Monthly Archives: November 2012

Double Standard

So this guy is convicted of “intimidating a victim or witness in the third degree”.  He wants to call a witness in his defense, and while she is waiting in the courthouse to testify, the prosecutor arranges to have her arrested.

Before she testifies.  Ironic, don’t you think?

Not a problem, says the Appellate Division.

She never winds up testifying (surprise, surprise) so we don’t know what she would have said.  Great.  If you’re the government and you terrify some defense witness out of testifying at all, you win.  If you’re a private individual doing the same thing – that is, even assuming this guy was guilty of intimidating a victim or witness in the third degree – you get charged and convicted after the government intimidates all your witnesses.

Nice incentives you put in place there, AD.  Even the most mediocre intelligence at the police departments and prosecutor’s offices can figure out what to do now when the defense wants to present some pesky witness that might jeopardize a conviction.

The timing and circumstances of the arrest here yield an inference that is all but mandatory.  That the AD can disingenuously dance around that with a truly laughable feigned ignorance tells you everything you need to know about how the system in working in New York at present.

And in a seemingly unrelated story, a police officer is accused of fabricating evidence, only this time it isn’t get the bad guy; it’s to collect $350 in a small claim against a neighbor.  But it isn’t really unrelated.

Without getting into the merits of that case, the real question is:  why wouldn’t a cop do whatever he felt like doing to vindicate his position?  It’s only in the rarest of cases he word will ever be second guessed.  The cop is just following his training.

And that comes down from the regional appellate court, setting the tone for the whole region.  There could not be a clearer statement from the appellate court that witness intimidation, while a crime for everyone else, is a government prerogative.

This case will be little noted elsewhere, but CDL’s should be up in arms about it.



Filed under Judicial lying/cheating, wrongful convictions

Random Thoughts After Hiatus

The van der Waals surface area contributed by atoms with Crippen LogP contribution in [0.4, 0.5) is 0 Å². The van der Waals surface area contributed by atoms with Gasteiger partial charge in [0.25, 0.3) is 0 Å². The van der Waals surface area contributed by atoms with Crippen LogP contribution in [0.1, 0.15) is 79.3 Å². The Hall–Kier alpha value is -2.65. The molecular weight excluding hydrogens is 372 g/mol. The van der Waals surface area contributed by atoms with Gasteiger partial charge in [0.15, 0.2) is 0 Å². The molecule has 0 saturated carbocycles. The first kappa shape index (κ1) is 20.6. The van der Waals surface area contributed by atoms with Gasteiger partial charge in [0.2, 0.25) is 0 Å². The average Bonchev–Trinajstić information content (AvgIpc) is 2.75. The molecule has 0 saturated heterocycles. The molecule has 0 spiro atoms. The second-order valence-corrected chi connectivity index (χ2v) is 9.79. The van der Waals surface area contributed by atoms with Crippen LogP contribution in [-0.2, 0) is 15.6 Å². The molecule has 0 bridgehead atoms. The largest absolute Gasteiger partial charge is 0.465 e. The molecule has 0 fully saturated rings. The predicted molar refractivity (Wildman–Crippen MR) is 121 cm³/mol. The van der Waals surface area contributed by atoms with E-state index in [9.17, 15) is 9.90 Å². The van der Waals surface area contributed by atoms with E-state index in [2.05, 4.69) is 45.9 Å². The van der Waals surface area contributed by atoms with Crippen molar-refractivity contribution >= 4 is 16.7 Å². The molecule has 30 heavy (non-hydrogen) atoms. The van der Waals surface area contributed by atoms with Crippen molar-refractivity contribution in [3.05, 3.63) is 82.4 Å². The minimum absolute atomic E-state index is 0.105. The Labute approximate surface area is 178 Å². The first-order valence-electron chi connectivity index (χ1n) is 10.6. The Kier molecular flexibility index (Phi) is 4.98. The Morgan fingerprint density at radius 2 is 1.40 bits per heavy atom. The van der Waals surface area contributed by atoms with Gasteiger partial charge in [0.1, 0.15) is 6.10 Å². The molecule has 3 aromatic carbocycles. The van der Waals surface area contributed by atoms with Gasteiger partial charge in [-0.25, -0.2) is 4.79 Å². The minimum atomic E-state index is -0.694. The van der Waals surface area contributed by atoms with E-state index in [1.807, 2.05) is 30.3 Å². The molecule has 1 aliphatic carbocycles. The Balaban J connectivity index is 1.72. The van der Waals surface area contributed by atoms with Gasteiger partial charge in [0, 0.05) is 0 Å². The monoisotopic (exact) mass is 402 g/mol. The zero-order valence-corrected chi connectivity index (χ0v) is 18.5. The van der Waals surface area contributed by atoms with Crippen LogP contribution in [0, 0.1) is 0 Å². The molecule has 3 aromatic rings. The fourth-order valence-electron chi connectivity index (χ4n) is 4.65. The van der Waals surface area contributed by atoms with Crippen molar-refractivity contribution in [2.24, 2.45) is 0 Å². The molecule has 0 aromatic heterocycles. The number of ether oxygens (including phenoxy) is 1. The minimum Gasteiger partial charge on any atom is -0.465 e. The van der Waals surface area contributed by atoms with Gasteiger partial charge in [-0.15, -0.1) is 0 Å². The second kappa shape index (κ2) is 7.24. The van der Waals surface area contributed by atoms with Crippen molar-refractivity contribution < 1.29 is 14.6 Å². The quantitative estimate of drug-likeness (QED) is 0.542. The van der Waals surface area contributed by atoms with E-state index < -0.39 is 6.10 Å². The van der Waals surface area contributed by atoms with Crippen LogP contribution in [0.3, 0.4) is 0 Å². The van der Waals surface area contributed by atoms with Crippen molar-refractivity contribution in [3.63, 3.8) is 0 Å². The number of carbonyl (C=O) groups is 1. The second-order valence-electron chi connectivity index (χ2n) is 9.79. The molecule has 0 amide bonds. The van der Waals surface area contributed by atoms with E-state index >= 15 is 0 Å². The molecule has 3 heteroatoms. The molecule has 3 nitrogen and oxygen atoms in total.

For my regular readers I must apologize for an unexplained six week absence.  I must apologize again because I’m not even going to explain it now.  Maybe it doesn’t have any explanation other than it is just one of those things.

In any case a few things transpired during that time that might warrant a thought or two:

– The election went pretty much as I thought, to the extent I thought much about it at all.  Being an exile in my own land I didn’t vote.  I’m pretty much of the opinion that voting is worse than a waste of time:  at this point its primary purpose is to pseudo-legitimize the illegitimate.  Our collective public life needs to undergo a profound transformation that has nothing to do with who is president or what congress is doing.  And there will be such a transformation soon (at least in historical terms) no matter what anyone does or doesn’t do.  Personally, and although it’s not really a strong opinion either, I think constitutional monarchy is the best form of government, precisely because it leads everyone outside the government to the conclusion that the government doesn’t matter much.  That’s much healthier than the current state of affairs.

– The Sessler v. Schiener bout in Livingston County went the way Sessler said it would go when he was assessing his chances objectively before the Republican committee that rejected him:  The Conservative and Republican lines split and the Democrat was elected.  First time a Democrat has held the Livingston County District Attorney’s office office since 1872, according to local news reports.  I don’t know the new incumbent, a former Monroe County ADA named McCaffrey, at all.  But a complete overhaul of that office, particularly with respect to ethics is long overdue and perhaps he will do something in that direction.  One can never hope for too much, though.  Institutional momentum is very powerful and of course crosses party lines.

In any case, Steven Sessler did a very necessary if unheralded public service.  It would be nice if the people of Livingston County appreciated it, but they probably never will.

This scandal is endlessly fascinating, but don’t kid yourself.  The MIC is filled with them.  How one surfaces and becomes an issue while thousands of others go unmentioned is always the real question.

– At various points in the remote past I tried to write songs.  I found it extremely difficult, and have never written one that was any good at all.  So I’m very grateful for those that do.  I don’t envy them.  It recently dawned on me that even from the greatest and most prolific composers – like Mozart – there are only a relative handful of compositions that endure.  It’s much easier to just play music, yet that is how you can fill your world with good music.  To each his own.


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